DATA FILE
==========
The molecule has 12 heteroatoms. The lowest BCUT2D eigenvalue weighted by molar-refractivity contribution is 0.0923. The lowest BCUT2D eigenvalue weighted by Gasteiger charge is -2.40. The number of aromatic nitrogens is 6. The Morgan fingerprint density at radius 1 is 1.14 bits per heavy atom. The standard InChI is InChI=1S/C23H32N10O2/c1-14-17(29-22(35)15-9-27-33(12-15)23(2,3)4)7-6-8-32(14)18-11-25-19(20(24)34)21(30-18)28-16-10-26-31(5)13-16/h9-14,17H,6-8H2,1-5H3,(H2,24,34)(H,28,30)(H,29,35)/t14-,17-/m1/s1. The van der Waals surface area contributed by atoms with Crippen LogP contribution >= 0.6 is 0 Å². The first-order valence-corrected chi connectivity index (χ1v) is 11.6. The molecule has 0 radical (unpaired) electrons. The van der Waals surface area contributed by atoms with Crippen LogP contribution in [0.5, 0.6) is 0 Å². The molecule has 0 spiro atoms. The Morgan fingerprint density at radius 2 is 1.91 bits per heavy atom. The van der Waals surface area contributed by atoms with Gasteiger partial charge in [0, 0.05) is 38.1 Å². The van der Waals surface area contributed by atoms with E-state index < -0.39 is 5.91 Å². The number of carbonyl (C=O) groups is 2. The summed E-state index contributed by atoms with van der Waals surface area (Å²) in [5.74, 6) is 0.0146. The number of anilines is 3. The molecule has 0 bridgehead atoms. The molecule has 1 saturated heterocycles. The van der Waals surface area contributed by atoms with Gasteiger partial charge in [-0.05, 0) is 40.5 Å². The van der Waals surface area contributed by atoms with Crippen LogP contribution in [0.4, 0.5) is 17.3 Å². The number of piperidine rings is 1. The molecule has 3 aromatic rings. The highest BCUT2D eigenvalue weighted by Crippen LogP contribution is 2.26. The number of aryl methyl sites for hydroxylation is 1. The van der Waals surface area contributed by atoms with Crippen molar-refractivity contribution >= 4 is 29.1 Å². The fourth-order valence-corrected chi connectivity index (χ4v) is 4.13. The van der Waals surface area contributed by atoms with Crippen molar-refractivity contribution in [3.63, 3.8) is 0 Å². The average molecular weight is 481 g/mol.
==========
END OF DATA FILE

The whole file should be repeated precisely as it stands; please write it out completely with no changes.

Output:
The molecule has 12 heteroatoms. The lowest BCUT2D eigenvalue weighted by molar-refractivity contribution is 0.0923. The lowest BCUT2D eigenvalue weighted by Gasteiger charge is -2.40. The number of aromatic nitrogens is 6. The Morgan fingerprint density at radius 1 is 1.14 bits per heavy atom. The standard InChI is InChI=1S/C23H32N10O2/c1-14-17(29-22(35)15-9-27-33(12-15)23(2,3)4)7-6-8-32(14)18-11-25-19(20(24)34)21(30-18)28-16-10-26-31(5)13-16/h9-14,17H,6-8H2,1-5H3,(H2,24,34)(H,28,30)(H,29,35)/t14-,17-/m1/s1. The van der Waals surface area contributed by atoms with Crippen LogP contribution >= 0.6 is 0 Å². The first-order valence-corrected chi connectivity index (χ1v) is 11.6. The molecule has 0 radical (unpaired) electrons. The van der Waals surface area contributed by atoms with Crippen LogP contribution in [0.5, 0.6) is 0 Å². The molecule has 0 spiro atoms. The Morgan fingerprint density at radius 2 is 1.91 bits per heavy atom. The van der Waals surface area contributed by atoms with Gasteiger partial charge in [0, 0.05) is 38.1 Å². The van der Waals surface area contributed by atoms with E-state index < -0.39 is 5.91 Å². The number of carbonyl (C=O) groups is 2. The summed E-state index contributed by atoms with van der Waals surface area (Å²) in [5.74, 6) is 0.0146. The number of anilines is 3. The molecule has 0 bridgehead atoms. The molecule has 1 saturated heterocycles. The van der Waals surface area contributed by atoms with Gasteiger partial charge in [-0.05, 0) is 40.5 Å². The van der Waals surface area contributed by atoms with Crippen LogP contribution in [0.4, 0.5) is 17.3 Å². The number of piperidine rings is 1. The molecule has 3 aromatic rings. The highest BCUT2D eigenvalue weighted by Crippen LogP contribution is 2.26. The number of aryl methyl sites for hydroxylation is 1. The van der Waals surface area contributed by atoms with Crippen molar-refractivity contribution >= 4 is 29.1 Å². The fourth-order valence-corrected chi connectivity index (χ4v) is 4.13. The van der Waals surface area contributed by atoms with Crippen molar-refractivity contribution in [3.63, 3.8) is 0 Å². The average molecular weight is 481 g/mol.